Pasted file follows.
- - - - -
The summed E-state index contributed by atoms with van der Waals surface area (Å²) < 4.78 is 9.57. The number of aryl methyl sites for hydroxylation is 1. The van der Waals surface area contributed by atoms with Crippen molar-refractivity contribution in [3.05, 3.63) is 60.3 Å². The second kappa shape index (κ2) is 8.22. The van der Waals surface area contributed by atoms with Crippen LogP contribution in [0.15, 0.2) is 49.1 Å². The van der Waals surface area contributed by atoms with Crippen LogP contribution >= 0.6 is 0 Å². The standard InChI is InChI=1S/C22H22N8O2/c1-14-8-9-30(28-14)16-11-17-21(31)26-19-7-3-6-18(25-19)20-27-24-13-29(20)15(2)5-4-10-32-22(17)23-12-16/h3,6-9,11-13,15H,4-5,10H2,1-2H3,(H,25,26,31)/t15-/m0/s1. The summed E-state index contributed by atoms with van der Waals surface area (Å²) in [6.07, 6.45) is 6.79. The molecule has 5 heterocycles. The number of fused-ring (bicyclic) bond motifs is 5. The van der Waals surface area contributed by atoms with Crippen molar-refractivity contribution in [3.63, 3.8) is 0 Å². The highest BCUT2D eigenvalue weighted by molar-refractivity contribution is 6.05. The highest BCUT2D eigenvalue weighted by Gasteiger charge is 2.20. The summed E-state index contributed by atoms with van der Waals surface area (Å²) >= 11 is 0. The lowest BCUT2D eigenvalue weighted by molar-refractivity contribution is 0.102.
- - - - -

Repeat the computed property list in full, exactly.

The summed E-state index contributed by atoms with van der Waals surface area (Å²) < 4.78 is 9.57. The number of aryl methyl sites for hydroxylation is 1. The van der Waals surface area contributed by atoms with Crippen molar-refractivity contribution in [3.05, 3.63) is 60.3 Å². The second kappa shape index (κ2) is 8.22. The van der Waals surface area contributed by atoms with Crippen LogP contribution in [0.15, 0.2) is 49.1 Å². The van der Waals surface area contributed by atoms with Crippen LogP contribution >= 0.6 is 0 Å². The standard InChI is InChI=1S/C22H22N8O2/c1-14-8-9-30(28-14)16-11-17-21(31)26-19-7-3-6-18(25-19)20-27-24-13-29(20)15(2)5-4-10-32-22(17)23-12-16/h3,6-9,11-13,15H,4-5,10H2,1-2H3,(H,25,26,31)/t15-/m0/s1. The summed E-state index contributed by atoms with van der Waals surface area (Å²) in [6.07, 6.45) is 6.79. The molecule has 5 heterocycles. The number of fused-ring (bicyclic) bond motifs is 5. The van der Waals surface area contributed by atoms with Crippen molar-refractivity contribution in [3.63, 3.8) is 0 Å². The highest BCUT2D eigenvalue weighted by molar-refractivity contribution is 6.05. The highest BCUT2D eigenvalue weighted by Gasteiger charge is 2.20. The summed E-state index contributed by atoms with van der Waals surface area (Å²) >= 11 is 0. The lowest BCUT2D eigenvalue weighted by molar-refractivity contribution is 0.102.